--> --> Abstract: Hydraulic Fracturing Complexity- Interaction between Hydraulic and Natural Fractures, by John McLennan; #90178 (2013)

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Hydraulic Fracturing Complexity- Interaction between Hydraulic and Natural Fractures

John McLennan
University of Utah

The industry is beginning to use hydraulic fracturing simulations that consider the presence of subsidiary natural fractures or similar discontinuities, and in-situ stresses. The most sophisticated of these models are coupled thermo-hydro-mechanical formulations, where the deformation of natural fractures is contingent on material properties of natural fractures, local pressure and the far-field stresses.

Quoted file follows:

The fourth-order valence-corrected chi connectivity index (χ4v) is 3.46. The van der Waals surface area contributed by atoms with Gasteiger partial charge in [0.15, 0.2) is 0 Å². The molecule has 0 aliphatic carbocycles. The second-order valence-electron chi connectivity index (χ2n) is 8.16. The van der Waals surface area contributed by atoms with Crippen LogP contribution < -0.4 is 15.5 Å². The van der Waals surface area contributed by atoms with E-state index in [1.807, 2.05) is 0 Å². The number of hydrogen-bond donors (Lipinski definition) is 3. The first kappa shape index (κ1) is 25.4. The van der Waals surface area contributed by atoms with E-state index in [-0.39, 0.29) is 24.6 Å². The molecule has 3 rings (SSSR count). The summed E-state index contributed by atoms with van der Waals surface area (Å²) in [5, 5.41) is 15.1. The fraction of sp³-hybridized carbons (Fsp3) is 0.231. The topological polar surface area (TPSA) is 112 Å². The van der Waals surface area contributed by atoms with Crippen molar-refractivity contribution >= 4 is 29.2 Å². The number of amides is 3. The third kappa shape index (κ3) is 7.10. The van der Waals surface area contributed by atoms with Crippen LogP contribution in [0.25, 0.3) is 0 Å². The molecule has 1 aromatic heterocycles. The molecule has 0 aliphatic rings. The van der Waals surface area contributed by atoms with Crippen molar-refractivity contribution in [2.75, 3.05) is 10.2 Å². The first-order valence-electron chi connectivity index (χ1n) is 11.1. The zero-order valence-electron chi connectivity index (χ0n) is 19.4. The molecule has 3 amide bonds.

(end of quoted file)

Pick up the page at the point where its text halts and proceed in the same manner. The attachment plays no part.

These models provide insight into the complexity of the network of created, reopened and reactivated discontinuities that comprise the productive domain – that is often casually referred to as the stimulated reservoir volume. Progress is being made, industry-wide, in understanding the fracture complexity in different geologic domains – for example, geometric characteristics in a passive margin setting can differ substantially from behavior in a strike slip domain. Examples are provided, suggesting different geologically controlled morphologies resulting from the active interaction between the injected fluids, the pre-existing far-field stresses, and existing discontinuities –faults, fractures and bedding planes – and the consequences for microseismic activity.

AAPG Search and Discovery Article #90178©2013 AAPG Geosciences Technology Workshop, Baltimore, Maryland, July 16-17, 2013